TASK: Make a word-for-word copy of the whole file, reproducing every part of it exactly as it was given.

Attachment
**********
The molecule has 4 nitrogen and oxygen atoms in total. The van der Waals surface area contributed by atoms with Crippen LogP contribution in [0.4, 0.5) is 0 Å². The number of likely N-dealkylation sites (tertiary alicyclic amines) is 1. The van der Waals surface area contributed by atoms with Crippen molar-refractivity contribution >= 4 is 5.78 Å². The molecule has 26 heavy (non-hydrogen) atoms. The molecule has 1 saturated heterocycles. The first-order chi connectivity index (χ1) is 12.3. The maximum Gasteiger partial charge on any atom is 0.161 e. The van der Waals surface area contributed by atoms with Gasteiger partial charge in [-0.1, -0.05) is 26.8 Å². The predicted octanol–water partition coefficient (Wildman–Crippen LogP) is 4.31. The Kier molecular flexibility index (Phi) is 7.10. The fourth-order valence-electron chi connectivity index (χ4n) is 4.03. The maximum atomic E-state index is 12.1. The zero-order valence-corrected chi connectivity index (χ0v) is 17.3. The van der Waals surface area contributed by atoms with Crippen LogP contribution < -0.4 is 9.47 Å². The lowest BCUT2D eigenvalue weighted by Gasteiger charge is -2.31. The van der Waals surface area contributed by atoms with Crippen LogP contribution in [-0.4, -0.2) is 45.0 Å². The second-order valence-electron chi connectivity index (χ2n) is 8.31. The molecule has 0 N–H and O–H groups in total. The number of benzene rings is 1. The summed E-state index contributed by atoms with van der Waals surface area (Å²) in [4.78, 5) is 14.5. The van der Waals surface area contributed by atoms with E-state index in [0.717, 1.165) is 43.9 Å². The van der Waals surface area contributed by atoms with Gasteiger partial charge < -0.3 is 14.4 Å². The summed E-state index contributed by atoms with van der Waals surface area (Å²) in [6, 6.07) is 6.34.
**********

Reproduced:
The molecule has 4 nitrogen and oxygen atoms in total. The van der Waals surface area contributed by atoms with Crippen LogP contribution in [0.4, 0.5) is 0 Å². The number of likely N-dealkylation sites (tertiary alicyclic amines) is 1. The van der Waals surface area contributed by atoms with Crippen molar-refractivity contribution >= 4 is 5.78 Å². The molecule has 26 heavy (non-hydrogen) atoms. The molecule has 1 saturated heterocycles. The first-order chi connectivity index (χ1) is 12.3. The maximum Gasteiger partial charge on any atom is 0.161 e. The van der Waals surface area contributed by atoms with Gasteiger partial charge in [-0.1, -0.05) is 26.8 Å². The predicted octanol–water partition coefficient (Wildman–Crippen LogP) is 4.31. The Kier molecular flexibility index (Phi) is 7.10. The fourth-order valence-electron chi connectivity index (χ4n) is 4.03. The maximum atomic E-state index is 12.1. The zero-order valence-corrected chi connectivity index (χ0v) is 17.3. The van der Waals surface area contributed by atoms with Crippen LogP contribution < -0.4 is 9.47 Å². The lowest BCUT2D eigenvalue weighted by Gasteiger charge is -2.31. The van der Waals surface area contributed by atoms with Crippen LogP contribution in [-0.4, -0.2) is 45.0 Å². The second-order valence-electron chi connectivity index (χ2n) is 8.31. The molecule has 0 N–H and O–H groups in total. The number of benzene rings is 1. The summed E-state index contributed by atoms with van der Waals surface area (Å²) in [4.78, 5) is 14.5. The van der Waals surface area contributed by atoms with E-state index in [0.717, 1.165) is 43.9 Å². The van der Waals surface area contributed by atoms with Gasteiger partial charge < -0.3 is 14.4 Å². The summed E-state index contributed by atoms with van der Waals surface area (Å²) in [6, 6.07) is 6.34.